A large number of women during recovered memory therapy sessions are able to recall specific details of how they were sexually abused by their parents or a close relative. Psychotherapists claim that they are able to uncover traumatic memories of being sexually abused in childhood, helping them to overcome their psychological problems. Loftus completely discredits the idea of repressed memories being recovered, claiming that memory does not function in this manner.
Loftus argues that the memories that are recovered are not accurate - memories are not like video recordings in which every past thought, emotions, and experiences are stored safely and can be recovered easily. Memories are more of reconstructive in nature. This means that past events that are recalled are not in an accurate manner, but are a blend of fact and fiction. The assumption of therapists that memory works as per the video-recorder model and not the reconstructionist model leads to the creation of false memories – memories of events that do not exist.  
According to Loftus, it is easy to make someone believe something to be true even if it has not occurred, especially in highly suggestible situations like recovered memory psychotherapeutic sessions. The memories that are recovered are mostly false memories. These false memories are implanted, unknowingly, by overzealous or biased therapists.
The individuals after being in multiple of such recovered memory therapy sessions end up believing things that have not even taken place; they actually start believing that they have had traumatic experiences (sexual abuse in the cases investigated by Loftus) in their childhood. In a number of cases, it has been found that people end up believing that they had experienced paranormal activities such as being abducted by aliens.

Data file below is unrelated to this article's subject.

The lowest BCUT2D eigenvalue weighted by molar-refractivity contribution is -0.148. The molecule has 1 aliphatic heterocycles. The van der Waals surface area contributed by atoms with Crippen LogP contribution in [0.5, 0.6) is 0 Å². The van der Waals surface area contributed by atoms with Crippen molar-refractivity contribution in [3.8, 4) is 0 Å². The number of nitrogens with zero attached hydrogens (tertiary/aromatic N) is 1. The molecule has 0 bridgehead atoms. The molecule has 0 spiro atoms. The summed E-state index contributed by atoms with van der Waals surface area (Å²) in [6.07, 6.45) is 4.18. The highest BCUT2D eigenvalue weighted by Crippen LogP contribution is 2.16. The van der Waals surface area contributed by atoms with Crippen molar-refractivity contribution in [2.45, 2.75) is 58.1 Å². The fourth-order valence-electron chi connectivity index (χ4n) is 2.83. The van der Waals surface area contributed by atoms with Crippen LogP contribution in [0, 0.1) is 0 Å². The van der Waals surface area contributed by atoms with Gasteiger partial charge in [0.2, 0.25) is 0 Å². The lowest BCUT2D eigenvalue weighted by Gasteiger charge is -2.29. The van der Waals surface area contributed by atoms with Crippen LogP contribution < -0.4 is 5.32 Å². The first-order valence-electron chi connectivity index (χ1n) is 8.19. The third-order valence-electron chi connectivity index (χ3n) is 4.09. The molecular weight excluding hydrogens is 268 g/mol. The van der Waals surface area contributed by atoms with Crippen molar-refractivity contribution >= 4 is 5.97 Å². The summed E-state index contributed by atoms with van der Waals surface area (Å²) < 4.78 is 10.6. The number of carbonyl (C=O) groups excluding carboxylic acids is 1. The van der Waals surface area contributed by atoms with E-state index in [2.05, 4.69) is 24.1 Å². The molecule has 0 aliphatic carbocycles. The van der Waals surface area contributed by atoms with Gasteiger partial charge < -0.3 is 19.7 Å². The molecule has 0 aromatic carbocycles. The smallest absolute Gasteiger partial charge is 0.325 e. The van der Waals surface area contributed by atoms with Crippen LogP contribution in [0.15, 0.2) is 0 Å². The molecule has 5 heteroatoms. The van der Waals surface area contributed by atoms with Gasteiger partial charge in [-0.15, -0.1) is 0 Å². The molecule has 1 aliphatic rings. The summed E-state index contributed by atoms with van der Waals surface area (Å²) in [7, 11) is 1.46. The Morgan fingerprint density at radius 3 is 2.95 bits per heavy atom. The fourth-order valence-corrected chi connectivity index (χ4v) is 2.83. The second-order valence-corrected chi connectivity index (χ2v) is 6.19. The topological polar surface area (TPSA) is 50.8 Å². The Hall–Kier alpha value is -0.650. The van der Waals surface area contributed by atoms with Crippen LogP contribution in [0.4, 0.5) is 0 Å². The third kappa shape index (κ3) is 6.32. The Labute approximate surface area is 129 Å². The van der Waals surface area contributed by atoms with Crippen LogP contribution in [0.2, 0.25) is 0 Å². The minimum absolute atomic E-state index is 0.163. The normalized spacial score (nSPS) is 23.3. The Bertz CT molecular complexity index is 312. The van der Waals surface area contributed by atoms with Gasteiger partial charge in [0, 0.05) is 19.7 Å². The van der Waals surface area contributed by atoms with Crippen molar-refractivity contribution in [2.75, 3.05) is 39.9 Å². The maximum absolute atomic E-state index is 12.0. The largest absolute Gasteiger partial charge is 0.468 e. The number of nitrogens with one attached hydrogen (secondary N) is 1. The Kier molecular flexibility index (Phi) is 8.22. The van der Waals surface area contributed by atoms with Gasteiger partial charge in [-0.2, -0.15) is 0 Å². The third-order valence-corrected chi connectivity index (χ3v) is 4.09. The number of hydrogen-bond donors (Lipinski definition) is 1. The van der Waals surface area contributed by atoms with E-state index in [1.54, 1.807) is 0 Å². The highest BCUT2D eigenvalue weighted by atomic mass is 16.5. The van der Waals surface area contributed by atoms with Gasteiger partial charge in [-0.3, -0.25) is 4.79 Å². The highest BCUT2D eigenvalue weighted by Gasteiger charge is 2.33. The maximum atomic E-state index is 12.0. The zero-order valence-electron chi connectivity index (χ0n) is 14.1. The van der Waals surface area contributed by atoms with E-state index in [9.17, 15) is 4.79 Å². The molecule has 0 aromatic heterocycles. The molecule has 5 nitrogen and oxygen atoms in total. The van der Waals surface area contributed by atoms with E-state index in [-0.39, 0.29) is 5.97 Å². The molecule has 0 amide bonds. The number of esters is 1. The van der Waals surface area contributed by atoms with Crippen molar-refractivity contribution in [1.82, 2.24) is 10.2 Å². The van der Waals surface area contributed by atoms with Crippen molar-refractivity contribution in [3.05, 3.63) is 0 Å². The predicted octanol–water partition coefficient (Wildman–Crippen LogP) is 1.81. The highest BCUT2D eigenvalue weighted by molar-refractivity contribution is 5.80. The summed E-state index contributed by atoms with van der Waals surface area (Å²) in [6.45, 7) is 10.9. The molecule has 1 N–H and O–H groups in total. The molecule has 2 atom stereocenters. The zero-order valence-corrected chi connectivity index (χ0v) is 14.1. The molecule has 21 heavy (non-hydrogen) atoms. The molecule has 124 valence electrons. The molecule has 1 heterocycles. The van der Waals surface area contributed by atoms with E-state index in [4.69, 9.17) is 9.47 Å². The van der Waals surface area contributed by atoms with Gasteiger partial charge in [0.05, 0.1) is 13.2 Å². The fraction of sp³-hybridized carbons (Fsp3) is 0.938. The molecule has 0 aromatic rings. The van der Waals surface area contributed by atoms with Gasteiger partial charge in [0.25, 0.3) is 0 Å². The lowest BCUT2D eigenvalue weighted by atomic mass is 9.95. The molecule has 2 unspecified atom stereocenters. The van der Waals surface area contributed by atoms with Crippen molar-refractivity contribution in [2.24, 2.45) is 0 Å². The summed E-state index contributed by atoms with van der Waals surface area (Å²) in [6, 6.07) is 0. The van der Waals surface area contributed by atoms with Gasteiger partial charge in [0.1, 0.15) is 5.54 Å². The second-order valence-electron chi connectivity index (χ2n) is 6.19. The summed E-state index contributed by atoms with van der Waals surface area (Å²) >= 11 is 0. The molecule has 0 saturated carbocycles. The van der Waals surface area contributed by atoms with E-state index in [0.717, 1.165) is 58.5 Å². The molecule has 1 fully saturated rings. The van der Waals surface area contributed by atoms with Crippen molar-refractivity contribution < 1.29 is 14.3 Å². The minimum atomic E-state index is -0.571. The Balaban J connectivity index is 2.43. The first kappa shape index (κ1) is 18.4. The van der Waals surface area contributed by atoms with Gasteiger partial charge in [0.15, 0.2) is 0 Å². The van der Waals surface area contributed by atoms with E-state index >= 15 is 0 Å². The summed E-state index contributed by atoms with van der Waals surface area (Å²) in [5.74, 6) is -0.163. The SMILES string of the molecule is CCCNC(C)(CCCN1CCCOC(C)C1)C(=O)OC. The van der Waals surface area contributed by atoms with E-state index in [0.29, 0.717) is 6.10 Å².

Strengthening her claims regarding the notions of repression and recovered memories, Loftus also states that the hippocampus, brain area that plays an important in the formation of memories, is not properly developed in early childhood. Due to this it is impossible that accurate memories are stored for a really long time and retrieved in adulthood. The human brain, therefore, according to Loftus, is incapable of recovering accurate memories from early childhood.
Richard McNally
In the same light as Loftus, Harvard psychologist and expert in trauma research, Richard McNally argues that there is no such thing as repression. In a number of his researches he shows that there is no scientific evidence of repression. On the basis of his research, he further suggests that people actually do not forget their traumatic experiences; they in fact very well remember the traumatic events.
Traumatic events due to being highly emotionally arousing are remembered in a better manner rather than being forgotten. A good example of this is Post Traumatic Stress Disorder (PTSD), in which people keep getting flashbacks of their past traumatic experiences.
Further, McNally in his researches found that recovered memories are not genuine; they do not correspond to real events; for instance people being able to recall satanic ritualistic abuse or alien abduction. McNally also found that people recall such instances only after undergoing recovered memory procedures.
McNally like Loftus, argues that memory does not operate like a video recorder and that recollections are always reconstructive in nature. Regarding this he found that false memories of emotionally negative events can be implanted in recovered memory procedures.
These researches by Loftus and McNally create serious doubts and completely refute the phenomenon of repression, which is the central concept of Freudian psychoanalysis. They give clear research evidences that disprove the idea of repression.